As the nurse grandmother of an 18 weeker who recently died, I fully understand the futility of resuscitation of a tiny baby that size, and the plethora of handicaps many small babies have if they are "successfully" saved, and feel as many of you do that tiny ones should be allowed to pass with dignity into the next world.
    However, why on earth don't these residents leave these babies with the parents with comfort measures?
  9. by   karenelizabeth
    We resusitate from 24 weeks and intubate and admit if the baby gasps from 22 weeks. Although personally having delivered a 19 weeker at 300g I find these little ones really hard I wouldnt have wanted my daughter to go through this and yes she gasped. We have no weight limit our smallest surviver was a 410g 25 weeker who is now 8 and an absolute beauty
  10. by   NicuGal
    I just found out that they have lifted the weight issue. We used to get the ones that were less than 500gm if they were IUGR, etc. Now, it is anything goes in the weight dept.
  11. by   dawngloves
    We use weight as a critera because of equipment. Terribly traumatic to intubate a 450g neonate. We had a 26 week IUGR, 450ish, that we just could not get a 2.0 in. We put her on CPAP and parents made her DNR. She hung on for a day. So sad.
  12. by   nicudaynurse
    A NICU I worked in had a 26 weeker IUGR that weighed 14 ozs. She survived, but had a pretty rocky NICU stay. She was discharged after 9 months. She is now 6 and does have some disabilities, but is a very happy child and has the best family ever!!

    This NICU pretty much saved 24 weeks or more, but occasionally we did have 22 or 23 weekers. Sometimes it depended on what doctor was on as to how aggressive the treatment was. It also depended on how aggressive the parents wanted us to be. If they said "save my baby" then we did.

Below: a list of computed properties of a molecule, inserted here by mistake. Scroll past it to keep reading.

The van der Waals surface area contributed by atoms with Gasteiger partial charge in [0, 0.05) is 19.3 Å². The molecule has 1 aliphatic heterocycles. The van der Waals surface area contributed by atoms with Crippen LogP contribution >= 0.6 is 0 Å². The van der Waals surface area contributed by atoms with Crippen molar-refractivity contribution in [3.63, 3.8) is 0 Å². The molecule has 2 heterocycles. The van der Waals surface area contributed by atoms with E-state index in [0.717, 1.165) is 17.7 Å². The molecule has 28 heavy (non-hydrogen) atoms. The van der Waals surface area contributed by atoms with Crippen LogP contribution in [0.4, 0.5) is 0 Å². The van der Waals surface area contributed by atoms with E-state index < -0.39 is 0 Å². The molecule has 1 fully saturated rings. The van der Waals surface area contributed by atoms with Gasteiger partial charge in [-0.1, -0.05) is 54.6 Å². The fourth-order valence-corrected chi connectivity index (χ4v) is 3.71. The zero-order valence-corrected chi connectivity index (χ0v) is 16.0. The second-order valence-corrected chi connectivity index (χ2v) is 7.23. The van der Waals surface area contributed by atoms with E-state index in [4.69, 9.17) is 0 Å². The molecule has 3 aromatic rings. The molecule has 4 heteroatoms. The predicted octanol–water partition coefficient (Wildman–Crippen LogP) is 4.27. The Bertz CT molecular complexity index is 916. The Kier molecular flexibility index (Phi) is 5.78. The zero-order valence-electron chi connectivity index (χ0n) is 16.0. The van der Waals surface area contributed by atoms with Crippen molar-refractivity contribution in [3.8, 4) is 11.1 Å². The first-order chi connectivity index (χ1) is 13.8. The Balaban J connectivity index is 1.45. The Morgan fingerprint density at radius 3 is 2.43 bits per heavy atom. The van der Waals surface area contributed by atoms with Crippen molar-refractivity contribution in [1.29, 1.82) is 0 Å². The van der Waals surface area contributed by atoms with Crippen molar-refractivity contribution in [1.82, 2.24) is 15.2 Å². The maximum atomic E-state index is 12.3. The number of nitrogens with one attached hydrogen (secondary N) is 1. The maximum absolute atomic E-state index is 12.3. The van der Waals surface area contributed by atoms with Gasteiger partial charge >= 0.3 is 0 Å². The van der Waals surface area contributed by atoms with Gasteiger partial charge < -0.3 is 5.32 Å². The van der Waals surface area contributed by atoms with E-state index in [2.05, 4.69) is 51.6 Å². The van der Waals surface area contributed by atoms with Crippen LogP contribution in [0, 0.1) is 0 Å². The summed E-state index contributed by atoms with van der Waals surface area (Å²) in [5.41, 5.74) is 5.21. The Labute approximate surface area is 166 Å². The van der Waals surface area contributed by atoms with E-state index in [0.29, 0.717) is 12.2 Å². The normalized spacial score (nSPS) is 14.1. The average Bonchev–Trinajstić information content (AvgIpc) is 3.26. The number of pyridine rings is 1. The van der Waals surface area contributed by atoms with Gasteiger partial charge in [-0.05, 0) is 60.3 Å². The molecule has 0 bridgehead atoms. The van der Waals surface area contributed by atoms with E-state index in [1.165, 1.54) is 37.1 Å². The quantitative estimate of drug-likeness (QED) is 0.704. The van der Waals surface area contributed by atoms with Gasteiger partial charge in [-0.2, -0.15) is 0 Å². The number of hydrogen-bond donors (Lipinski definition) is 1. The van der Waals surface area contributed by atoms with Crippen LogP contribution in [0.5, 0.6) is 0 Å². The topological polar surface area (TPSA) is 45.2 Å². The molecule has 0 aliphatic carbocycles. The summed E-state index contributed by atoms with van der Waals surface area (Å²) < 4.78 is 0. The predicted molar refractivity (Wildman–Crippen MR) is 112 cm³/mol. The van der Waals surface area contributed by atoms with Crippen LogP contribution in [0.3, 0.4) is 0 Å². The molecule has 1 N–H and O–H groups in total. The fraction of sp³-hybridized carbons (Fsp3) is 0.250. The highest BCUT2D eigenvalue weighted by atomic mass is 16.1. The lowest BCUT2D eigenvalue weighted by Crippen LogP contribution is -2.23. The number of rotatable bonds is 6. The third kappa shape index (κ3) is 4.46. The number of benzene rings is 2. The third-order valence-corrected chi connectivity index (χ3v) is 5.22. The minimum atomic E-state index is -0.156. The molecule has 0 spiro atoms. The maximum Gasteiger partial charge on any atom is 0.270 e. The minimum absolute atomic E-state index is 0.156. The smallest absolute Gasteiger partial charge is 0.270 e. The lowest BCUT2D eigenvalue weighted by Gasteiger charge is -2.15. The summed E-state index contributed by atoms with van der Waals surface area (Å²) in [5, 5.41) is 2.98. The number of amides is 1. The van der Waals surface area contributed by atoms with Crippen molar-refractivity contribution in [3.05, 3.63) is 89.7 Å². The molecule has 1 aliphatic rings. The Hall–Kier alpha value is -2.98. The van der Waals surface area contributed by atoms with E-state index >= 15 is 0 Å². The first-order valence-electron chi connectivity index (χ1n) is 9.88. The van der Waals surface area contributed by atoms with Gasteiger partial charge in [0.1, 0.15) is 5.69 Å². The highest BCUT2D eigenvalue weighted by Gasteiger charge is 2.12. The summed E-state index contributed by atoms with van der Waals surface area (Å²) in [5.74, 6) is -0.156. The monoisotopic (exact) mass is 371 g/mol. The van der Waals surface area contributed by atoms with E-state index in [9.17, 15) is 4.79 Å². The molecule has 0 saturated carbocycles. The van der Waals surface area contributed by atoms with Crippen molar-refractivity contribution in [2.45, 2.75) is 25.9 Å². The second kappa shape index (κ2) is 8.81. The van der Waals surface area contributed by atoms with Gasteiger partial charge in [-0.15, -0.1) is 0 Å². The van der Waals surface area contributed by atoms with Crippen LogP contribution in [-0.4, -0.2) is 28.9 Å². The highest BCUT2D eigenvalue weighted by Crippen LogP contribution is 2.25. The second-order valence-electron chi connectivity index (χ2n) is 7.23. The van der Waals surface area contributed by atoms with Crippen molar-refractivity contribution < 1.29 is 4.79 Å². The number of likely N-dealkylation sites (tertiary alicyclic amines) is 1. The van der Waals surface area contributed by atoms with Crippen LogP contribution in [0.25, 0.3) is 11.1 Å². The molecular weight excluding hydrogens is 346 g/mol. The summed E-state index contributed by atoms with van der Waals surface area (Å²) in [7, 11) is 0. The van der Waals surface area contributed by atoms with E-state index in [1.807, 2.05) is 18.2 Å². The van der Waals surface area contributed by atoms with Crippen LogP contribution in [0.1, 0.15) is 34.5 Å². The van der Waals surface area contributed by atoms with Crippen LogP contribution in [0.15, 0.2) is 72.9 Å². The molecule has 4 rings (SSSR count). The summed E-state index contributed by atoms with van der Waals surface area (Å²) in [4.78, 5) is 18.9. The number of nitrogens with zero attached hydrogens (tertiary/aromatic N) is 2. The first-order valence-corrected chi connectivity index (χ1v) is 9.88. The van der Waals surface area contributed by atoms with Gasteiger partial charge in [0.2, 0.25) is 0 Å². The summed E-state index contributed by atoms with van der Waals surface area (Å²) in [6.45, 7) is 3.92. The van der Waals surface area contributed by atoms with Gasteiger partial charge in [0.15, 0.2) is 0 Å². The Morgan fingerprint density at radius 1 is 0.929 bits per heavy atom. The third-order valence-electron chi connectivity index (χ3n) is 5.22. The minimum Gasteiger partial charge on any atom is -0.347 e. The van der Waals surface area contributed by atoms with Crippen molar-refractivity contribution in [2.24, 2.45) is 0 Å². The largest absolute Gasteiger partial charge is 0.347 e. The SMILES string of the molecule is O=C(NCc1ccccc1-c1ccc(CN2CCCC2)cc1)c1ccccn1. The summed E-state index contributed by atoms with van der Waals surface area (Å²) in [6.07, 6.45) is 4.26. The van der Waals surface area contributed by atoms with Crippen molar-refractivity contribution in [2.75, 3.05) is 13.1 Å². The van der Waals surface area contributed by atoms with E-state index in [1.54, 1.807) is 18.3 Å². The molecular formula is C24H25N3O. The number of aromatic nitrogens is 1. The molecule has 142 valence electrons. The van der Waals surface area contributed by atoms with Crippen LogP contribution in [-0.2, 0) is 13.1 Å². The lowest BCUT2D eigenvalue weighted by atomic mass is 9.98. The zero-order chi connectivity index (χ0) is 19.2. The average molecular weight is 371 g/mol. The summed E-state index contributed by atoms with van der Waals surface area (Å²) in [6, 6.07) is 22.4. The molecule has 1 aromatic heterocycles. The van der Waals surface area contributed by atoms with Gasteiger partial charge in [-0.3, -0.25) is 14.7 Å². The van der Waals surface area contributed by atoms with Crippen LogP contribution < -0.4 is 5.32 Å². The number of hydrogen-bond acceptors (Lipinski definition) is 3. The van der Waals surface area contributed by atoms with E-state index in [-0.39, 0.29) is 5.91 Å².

13. by   NicuGal
    We had an IUGR that was 25 weeks and weighed 400 grams...went down to 350gm! She survived, but I can't say that it was for the best.
  14. by   IttyBittyBabyRN
    Guess I should have been more clear. We did not do anything for the 224 grammer. The issue was that the Dr. brought it up to our unit which requires us to go through the "admission" process thus creating a chart, charges, etc. I am convinced that med school is in no way preparing docs for the huge financial responsibility they must now consider in such situations.

    As far as the gasping in the sink, I have heard many stories about years past that involved residents deciding at delivery that the babies weren't viable, then an hour later they're still hanging on. That led to the rule that anything with a heart rate should be brought to the unit.........back to the original issue.....shouldn't there be some level of common sense involved????? Shouldn't a third year resident have some grasp on the "big picture" and have known to wait a few minutes until the "abortion" ceased to beat??? It is so frustrating that these people are not smart enough to know when it's time to CALL THE NURSES AND ASK WHAT TO DO!!!!!!!!